Asthma can be diagnosed at any time in one's life. While there is no cure for asthma, it can be managed by working with a healthcare provider to develop a plan to keep your asthma under control.
Asthma is well-controlled if you:
- Need your quick-relief inhaler less than 3 times per week.
- Do not wake up with asthma during the night
- Do daily activities including exercise with few to no symptoms
Six steps you can take to keep your asthma under control
- Step 1: Make Your Medical Visits More Productive
There are a number of resources available to help you ask the right questions about asthma management and treatment the next time you see your healthcare provider.
- Step 2: Create an Asthma Management Plan
Learn how to develop a plan with your healthcare provider that includes key information on managing your asthma.
- Step 3: Assess and Monitor Your Control
Common asthma symptoms can include a cough, tight feeling in your chest, wheezing, activity limitation and feeling tired. Keeping track of your symptoms will help you stay in control.
- Step 4: Understand Your Medication
There are a variety of medicines available to treat asthma. Each person's asthma is different and your doctor and healthcare team will work with you to set up a personalized plan.
- Step 5: Reduce Asthma Triggers
Identify your asthma triggers and learn simple ways to limit your exposure or avoid them altogether.
- Step 6: Learn Asthma Self-Management Skills
Learn more about asthma, including our asthma basics online course and what is asthma animation.
Is Your Asthma Under Control?
The Pathway to Managing Your Asthma
Don't let asthma hold you back from being active. Physical activity benefits your overall health and lung health! Generally, people with asthma can participate in all types of exercise, along with guidance from your healthcare provider. Learn more about exercise and asthma
With asthma, you are at greater risk for serious complications from influenza (flu) and pneumonia. To protect yourself against the flu you should be immunized every year. The seasonal flu virus changes slightly every year and that is why it is important for you to get vaccinated every season. See where you can get the flu vaccine. There are two pneumonia vaccines. The Pneumovax 23 vaccine is important to get at least once, and sometimes a booster shot is recommended. Prevnar 13 is recommended for older adults. Ask your healthcare provider if it is time for your pneumonia shot.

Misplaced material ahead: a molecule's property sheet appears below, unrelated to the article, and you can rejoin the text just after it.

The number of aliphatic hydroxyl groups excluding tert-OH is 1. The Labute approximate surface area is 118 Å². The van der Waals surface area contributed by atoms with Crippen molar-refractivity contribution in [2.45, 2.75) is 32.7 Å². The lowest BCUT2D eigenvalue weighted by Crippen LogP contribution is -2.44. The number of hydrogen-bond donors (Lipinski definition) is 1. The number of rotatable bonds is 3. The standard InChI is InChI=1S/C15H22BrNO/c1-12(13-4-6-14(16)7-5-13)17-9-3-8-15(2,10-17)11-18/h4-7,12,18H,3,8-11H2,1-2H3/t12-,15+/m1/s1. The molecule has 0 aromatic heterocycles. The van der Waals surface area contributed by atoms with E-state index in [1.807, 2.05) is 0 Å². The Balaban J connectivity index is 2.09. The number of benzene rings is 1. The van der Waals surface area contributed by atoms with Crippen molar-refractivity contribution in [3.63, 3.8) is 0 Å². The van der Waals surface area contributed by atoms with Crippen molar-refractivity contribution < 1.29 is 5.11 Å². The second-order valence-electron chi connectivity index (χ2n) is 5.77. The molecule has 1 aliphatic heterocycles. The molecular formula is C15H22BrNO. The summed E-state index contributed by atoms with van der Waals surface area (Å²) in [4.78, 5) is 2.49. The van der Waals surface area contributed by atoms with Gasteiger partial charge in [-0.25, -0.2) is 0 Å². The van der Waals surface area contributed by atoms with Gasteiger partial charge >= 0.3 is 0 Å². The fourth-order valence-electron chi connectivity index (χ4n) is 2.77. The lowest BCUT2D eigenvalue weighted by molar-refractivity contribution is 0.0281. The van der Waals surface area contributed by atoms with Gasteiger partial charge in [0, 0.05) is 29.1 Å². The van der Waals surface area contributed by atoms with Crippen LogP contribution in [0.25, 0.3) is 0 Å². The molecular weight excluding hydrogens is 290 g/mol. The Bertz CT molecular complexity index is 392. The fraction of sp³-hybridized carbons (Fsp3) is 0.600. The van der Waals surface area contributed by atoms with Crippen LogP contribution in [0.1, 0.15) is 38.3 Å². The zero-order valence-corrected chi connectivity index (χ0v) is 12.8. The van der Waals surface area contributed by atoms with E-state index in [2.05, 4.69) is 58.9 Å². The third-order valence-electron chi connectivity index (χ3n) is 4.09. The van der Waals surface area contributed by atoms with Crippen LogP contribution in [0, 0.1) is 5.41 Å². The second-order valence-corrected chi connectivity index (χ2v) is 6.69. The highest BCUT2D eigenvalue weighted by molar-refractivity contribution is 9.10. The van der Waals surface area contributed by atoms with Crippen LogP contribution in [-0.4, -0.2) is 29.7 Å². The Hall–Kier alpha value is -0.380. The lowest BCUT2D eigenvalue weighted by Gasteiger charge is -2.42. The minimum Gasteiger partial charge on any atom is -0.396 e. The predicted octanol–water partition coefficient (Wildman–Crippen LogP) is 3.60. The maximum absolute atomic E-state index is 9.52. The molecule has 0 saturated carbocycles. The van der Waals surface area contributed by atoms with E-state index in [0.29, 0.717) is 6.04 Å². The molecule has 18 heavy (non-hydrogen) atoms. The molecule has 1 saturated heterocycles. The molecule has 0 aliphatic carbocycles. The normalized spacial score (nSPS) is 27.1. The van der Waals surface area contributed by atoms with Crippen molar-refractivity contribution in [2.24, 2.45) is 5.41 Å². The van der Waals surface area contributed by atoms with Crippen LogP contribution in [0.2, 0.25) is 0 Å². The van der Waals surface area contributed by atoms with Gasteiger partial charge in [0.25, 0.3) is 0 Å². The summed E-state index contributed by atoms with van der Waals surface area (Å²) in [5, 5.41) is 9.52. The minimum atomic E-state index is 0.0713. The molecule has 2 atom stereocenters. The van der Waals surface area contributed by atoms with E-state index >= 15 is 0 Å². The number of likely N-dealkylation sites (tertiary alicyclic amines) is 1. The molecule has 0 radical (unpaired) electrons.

Emotional stress is a common trigger for asthma. Here are some basic tips to help reduce stress.
Many people with asthma also have allergies, but there are other common health conditions that can occur at the same time. When you have multiple health conditions, it important that each member of your healthcare team know about all of your diseases, so they can find the best treatment options for you. Learn more about other common health conditions and the impact that they can have on asthma symptoms and management.
If you have asthma and smoke, make a plan to quit. The American Lung Association can help. Learn more about smoking and asthma.
Create Asthma-Friendly Environments
After you've learned about your asthma and are taking the right steps to better manage the disease, make sure the places that you visit most often do not increase the chances of an asthma emergency. Find out what you, your family and your coworkers can do to create asthma-friendly environments.
Reviewed and approved by the American Lung Association Scientific and Medical Editorial Review Panel.
Page last updated: December 7, 2022